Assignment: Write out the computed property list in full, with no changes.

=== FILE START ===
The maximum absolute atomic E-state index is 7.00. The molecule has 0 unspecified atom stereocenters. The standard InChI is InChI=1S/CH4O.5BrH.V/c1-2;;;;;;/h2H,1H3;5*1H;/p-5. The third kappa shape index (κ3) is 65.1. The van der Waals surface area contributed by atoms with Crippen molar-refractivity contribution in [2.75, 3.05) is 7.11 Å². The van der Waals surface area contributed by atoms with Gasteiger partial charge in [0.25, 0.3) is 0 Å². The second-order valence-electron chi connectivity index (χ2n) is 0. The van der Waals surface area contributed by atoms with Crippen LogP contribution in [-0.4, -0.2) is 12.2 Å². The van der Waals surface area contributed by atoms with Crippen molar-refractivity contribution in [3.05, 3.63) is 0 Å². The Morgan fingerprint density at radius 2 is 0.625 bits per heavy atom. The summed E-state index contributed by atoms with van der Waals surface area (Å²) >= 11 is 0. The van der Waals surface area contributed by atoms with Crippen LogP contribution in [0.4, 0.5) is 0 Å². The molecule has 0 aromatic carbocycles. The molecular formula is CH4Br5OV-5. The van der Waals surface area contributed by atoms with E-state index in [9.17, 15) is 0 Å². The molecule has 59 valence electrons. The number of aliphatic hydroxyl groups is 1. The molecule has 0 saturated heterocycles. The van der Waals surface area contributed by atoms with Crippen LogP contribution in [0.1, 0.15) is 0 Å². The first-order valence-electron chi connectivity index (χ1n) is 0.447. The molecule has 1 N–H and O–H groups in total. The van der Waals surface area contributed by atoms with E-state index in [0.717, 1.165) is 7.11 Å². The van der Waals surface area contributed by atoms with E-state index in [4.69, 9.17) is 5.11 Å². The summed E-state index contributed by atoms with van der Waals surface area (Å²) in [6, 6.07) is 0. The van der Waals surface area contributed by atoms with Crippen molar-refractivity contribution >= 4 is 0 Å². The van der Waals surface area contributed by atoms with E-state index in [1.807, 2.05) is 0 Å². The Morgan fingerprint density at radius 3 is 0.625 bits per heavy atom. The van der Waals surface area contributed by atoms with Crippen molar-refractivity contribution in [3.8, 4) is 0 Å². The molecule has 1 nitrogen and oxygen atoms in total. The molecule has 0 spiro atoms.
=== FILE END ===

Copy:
The maximum absolute atomic E-state index is 7.00. The molecule has 0 unspecified atom stereocenters. The standard InChI is InChI=1S/CH4O.5BrH.V/c1-2;;;;;;/h2H,1H3;5*1H;/p-5. The third kappa shape index (κ3) is 65.1. The van der Waals surface area contributed by atoms with Crippen molar-refractivity contribution in [2.75, 3.05) is 7.11 Å². The van der Waals surface area contributed by atoms with Gasteiger partial charge in [0.25, 0.3) is 0 Å². The second-order valence-electron chi connectivity index (χ2n) is 0. The van der Waals surface area contributed by atoms with Crippen LogP contribution in [-0.4, -0.2) is 12.2 Å². The van der Waals surface area contributed by atoms with Crippen molar-refractivity contribution in [3.05, 3.63) is 0 Å². The Morgan fingerprint density at radius 2 is 0.625 bits per heavy atom. The summed E-state index contributed by atoms with van der Waals surface area (Å²) >= 11 is 0. The van der Waals surface area contributed by atoms with Crippen LogP contribution in [0.4, 0.5) is 0 Å². The molecule has 0 aromatic carbocycles. The molecular formula is CH4Br5OV-5. The van der Waals surface area contributed by atoms with E-state index in [9.17, 15) is 0 Å². The molecule has 59 valence electrons. The number of aliphatic hydroxyl groups is 1. The molecule has 0 saturated heterocycles. The van der Waals surface area contributed by atoms with Crippen LogP contribution in [0.1, 0.15) is 0 Å². The first-order valence-electron chi connectivity index (χ1n) is 0.447. The molecule has 1 N–H and O–H groups in total. The van der Waals surface area contributed by atoms with E-state index in [0.717, 1.165) is 7.11 Å². The van der Waals surface area contributed by atoms with E-state index in [4.69, 9.17) is 5.11 Å². The summed E-state index contributed by atoms with van der Waals surface area (Å²) in [6, 6.07) is 0. The van der Waals surface area contributed by atoms with Crippen molar-refractivity contribution >= 4 is 0 Å². The van der Waals surface area contributed by atoms with E-state index in [1.807, 2.05) is 0 Å². The Morgan fingerprint density at radius 3 is 0.625 bits per heavy atom. The van der Waals surface area contributed by atoms with Crippen molar-refractivity contribution in [3.8, 4) is 0 Å². The molecule has 1 nitrogen and oxygen atoms in total. The molecule has 0 spiro atoms.